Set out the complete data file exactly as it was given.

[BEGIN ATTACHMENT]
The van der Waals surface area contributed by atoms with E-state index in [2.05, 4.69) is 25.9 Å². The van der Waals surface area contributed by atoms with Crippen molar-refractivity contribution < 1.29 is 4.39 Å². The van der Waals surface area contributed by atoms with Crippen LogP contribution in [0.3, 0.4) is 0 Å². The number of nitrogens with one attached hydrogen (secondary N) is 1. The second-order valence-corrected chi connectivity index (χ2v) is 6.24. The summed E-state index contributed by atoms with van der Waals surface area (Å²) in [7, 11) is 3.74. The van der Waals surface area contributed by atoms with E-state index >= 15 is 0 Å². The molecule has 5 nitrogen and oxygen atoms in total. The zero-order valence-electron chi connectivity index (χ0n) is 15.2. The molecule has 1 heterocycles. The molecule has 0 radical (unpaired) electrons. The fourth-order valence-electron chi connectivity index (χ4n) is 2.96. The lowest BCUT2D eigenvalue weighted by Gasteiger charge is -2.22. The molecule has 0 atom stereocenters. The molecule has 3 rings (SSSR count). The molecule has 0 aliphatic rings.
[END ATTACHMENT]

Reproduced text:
The van der Waals surface area contributed by atoms with E-state index in [2.05, 4.69) is 25.9 Å². The van der Waals surface area contributed by atoms with Crippen molar-refractivity contribution < 1.29 is 4.39 Å². The van der Waals surface area contributed by atoms with Crippen LogP contribution in [0.3, 0.4) is 0 Å². The number of nitrogens with one attached hydrogen (secondary N) is 1. The second-order valence-corrected chi connectivity index (χ2v) is 6.24. The summed E-state index contributed by atoms with van der Waals surface area (Å²) in [7, 11) is 3.74. The van der Waals surface area contributed by atoms with E-state index >= 15 is 0 Å². The molecule has 5 nitrogen and oxygen atoms in total. The zero-order valence-electron chi connectivity index (χ0n) is 15.2. The molecule has 1 heterocycles. The molecule has 0 radical (unpaired) electrons. The fourth-order valence-electron chi connectivity index (χ4n) is 2.96. The lowest BCUT2D eigenvalue weighted by Gasteiger charge is -2.22. The molecule has 0 atom stereocenters. The molecule has 3 rings (SSSR count). The molecule has 0 aliphatic rings.